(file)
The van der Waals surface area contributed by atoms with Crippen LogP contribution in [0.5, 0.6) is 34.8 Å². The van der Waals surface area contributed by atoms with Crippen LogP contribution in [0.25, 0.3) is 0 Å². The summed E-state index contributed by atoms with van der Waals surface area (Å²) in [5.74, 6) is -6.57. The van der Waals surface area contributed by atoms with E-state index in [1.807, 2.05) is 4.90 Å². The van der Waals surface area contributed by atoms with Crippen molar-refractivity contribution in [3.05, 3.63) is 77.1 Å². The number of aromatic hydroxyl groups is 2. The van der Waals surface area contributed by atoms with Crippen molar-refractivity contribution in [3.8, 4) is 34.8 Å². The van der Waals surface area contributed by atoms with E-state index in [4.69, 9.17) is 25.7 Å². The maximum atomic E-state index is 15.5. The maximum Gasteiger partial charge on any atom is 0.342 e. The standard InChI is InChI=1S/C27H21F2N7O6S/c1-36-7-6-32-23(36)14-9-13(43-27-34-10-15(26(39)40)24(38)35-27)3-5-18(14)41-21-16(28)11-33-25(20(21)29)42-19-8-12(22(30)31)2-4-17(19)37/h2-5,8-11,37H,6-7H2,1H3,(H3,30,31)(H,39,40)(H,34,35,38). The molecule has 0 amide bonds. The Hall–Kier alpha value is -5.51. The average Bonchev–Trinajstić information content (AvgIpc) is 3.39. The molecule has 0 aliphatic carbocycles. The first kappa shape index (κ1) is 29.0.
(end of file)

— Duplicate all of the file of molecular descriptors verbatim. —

The van der Waals surface area contributed by atoms with Crippen LogP contribution in [0.5, 0.6) is 34.8 Å². The van der Waals surface area contributed by atoms with Crippen LogP contribution in [0.25, 0.3) is 0 Å². The summed E-state index contributed by atoms with van der Waals surface area (Å²) in [5.74, 6) is -6.57. The van der Waals surface area contributed by atoms with E-state index in [1.807, 2.05) is 4.90 Å². The van der Waals surface area contributed by atoms with Crippen molar-refractivity contribution in [3.05, 3.63) is 77.1 Å². The number of aromatic hydroxyl groups is 2. The van der Waals surface area contributed by atoms with Crippen molar-refractivity contribution in [3.8, 4) is 34.8 Å². The van der Waals surface area contributed by atoms with E-state index in [4.69, 9.17) is 25.7 Å². The maximum atomic E-state index is 15.5. The maximum Gasteiger partial charge on any atom is 0.342 e. The standard InChI is InChI=1S/C27H21F2N7O6S/c1-36-7-6-32-23(36)14-9-13(43-27-34-10-15(26(39)40)24(38)35-27)3-5-18(14)41-21-16(28)11-33-25(20(21)29)42-19-8-12(22(30)31)2-4-17(19)37/h2-5,8-11,37H,6-7H2,1H3,(H3,30,31)(H,39,40)(H,34,35,38). The molecule has 0 amide bonds. The Hall–Kier alpha value is -5.51. The average Bonchev–Trinajstić information content (AvgIpc) is 3.39. The molecule has 0 aliphatic carbocycles. The first kappa shape index (κ1) is 29.0.